Obituary: James Thomas Bright Jr., 71

James Thomas Bright Jr., 71, was easy to love and hard to kill. He passed away peacefully on Wednesday, July 17, 2019, surrounded by his family.


While he was not born in to privilege, he felt it was his privilege to be tested.

Born in Louisville on October 11, 1947, he was poor and was quite proud of it. He never missed an opportunity to congratulate you on your own good fortune and remind you of exactly poor he used to be.

A graduate of DuPont Manual High School. He was by all accounts a terrible student. He didn’t graduate so much as he was given a diploma and asked to leave. His poor grades also did not allow him to have the moral authority over his children when bringing home bad report cards. When this happened, he just resorted to telling his children how poor once was.

Jim joined the navy during the Vietnam War. He served honorably. In 1967 during that service on the U.S.S. Forrestal, he survived one of the worst naval accidents in U.S. history when a catastrophic fire broke out on board.

In a documentary on the catastrophe, U.S. Navy commented. “A fire at sea is the ultimate nightmare for any sailor. You can’t run away from it. There is nowhere to go. It is a fight for survival. Your instincts have to be right. Your courage pinned to you like a badge”.

While Jim survived that disaster, 134 souls ended their tours of duty that day.

The echoes of that singular event remained with him every day for the rest of his life.

After leaving the Navy, he joined the United States Army Reserve where he held the rank Staff Sergeant. He served in Iraq during Desert Storm.

His military training spilled into his home life. Most notably during family camping trips. He considered tents and sleeping bags extravagant. And it wasn’t really camping until you shot somebody.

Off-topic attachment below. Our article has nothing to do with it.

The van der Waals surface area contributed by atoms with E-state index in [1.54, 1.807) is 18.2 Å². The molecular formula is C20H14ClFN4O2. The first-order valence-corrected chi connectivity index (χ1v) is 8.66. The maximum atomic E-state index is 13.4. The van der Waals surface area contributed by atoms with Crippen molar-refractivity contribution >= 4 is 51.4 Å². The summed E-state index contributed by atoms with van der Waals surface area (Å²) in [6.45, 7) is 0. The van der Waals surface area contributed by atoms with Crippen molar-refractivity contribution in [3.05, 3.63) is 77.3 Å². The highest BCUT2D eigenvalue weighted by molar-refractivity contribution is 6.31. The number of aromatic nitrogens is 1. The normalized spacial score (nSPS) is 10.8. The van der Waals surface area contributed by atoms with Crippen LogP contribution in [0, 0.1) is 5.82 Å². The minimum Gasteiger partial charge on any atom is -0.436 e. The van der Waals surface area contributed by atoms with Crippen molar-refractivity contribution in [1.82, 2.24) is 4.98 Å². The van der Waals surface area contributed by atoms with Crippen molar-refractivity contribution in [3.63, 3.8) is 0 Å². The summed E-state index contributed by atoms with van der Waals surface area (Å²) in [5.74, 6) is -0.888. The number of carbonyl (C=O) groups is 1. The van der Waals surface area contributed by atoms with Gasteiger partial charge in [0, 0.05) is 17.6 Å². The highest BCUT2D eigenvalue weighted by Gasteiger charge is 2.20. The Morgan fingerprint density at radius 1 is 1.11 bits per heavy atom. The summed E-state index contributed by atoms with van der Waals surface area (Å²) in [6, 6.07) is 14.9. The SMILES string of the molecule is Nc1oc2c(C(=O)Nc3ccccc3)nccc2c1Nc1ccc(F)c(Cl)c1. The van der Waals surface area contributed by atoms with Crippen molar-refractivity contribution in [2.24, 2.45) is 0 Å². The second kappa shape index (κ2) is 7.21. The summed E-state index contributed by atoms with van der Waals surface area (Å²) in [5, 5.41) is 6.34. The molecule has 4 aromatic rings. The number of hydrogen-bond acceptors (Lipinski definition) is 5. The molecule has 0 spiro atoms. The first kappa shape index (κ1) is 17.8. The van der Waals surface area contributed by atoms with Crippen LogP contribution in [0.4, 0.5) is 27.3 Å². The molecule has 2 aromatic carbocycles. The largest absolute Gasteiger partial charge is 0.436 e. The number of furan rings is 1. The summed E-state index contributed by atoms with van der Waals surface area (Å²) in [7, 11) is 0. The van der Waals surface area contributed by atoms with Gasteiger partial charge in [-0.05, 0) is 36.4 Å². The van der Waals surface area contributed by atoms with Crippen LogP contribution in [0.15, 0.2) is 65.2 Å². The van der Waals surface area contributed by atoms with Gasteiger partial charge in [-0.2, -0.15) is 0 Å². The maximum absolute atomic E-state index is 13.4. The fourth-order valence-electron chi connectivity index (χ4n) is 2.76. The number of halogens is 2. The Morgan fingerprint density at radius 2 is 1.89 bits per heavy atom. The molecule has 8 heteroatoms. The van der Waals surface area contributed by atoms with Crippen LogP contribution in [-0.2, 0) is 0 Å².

He was proud of his sons. He was proud of his granddaughters. He was proud of his wife. Jim delighted in the successes of others. His love was unconditional. His support of his family was unwavering.

Jim had an uncanny ability to love those who were hard to love. He served others selflessly. He kept his promises. Truly, in Jim there was no guile.

While serving as a High School ROTC instructor he met a young man without a family who needed more than a role model. Jim’s family of three became a family of four as they brought a foster child into their loving home.

He was a convert to the Church of Jesus Christ of Latter-day Saints. He was more at home at church than anywhere and he made church feel like home for others. He made covenants with the Almighty God and kept them.

He was proud of that faith.

As his life progressed, the thing he was most proud of was being a grandfather. His three granddaughters were the light of his life. He would scold them for raiding his stash of treats even though he stocked it full in preparation of their every visit. He taught them to fish. He taught them to drive. He taught them to sharpen a knife. He taught them how to shoot a gun. They were closer than most. He was their Papa.

As Jim grew older his body began to fail him. He collected chronic diseases like some collect baseball cards. And yet as is body betrayed him, he persisted. He continued to serve and to love. He is a man whose life is worthy of emulation. He is was a disciple, a husband, a father, a son, and a veteran. He was loyal and always did what was right for his God, family, and country.

He was preceded in death by his mother and father, Mary Francis Inman and James Thomas Bright Sr.; two sisters, Lois Bright and Marilynn Bright.

He is survived by his wife of 50 years, Ruthanne Scrogham; two sons, B. Todd Bright and David Maddox; one brother, Michael Bright; and three granddaughters, Kinsey Bright, Sydney Bright and Tatum Bright.

The funeral is 11 a.m. Monday, July 22, 2019, in the chapel of Schoppenhorst, Underwood and Brooks Funeral Home, Mount Washington (Hwy 44 E. at 123 Winning Colors Dr.) with burial to follow at Highland Memorial Memory Gardens.

Visitation is 9-11 a.m. Monday at the funeral home. Expressions of sympathy may be made to your favorite disease curing organization. Lord knows he had most of them.

The Schoppenhorst, Underwood and Brooks Funeral Home in Mount Washington is in charge of arrangements.


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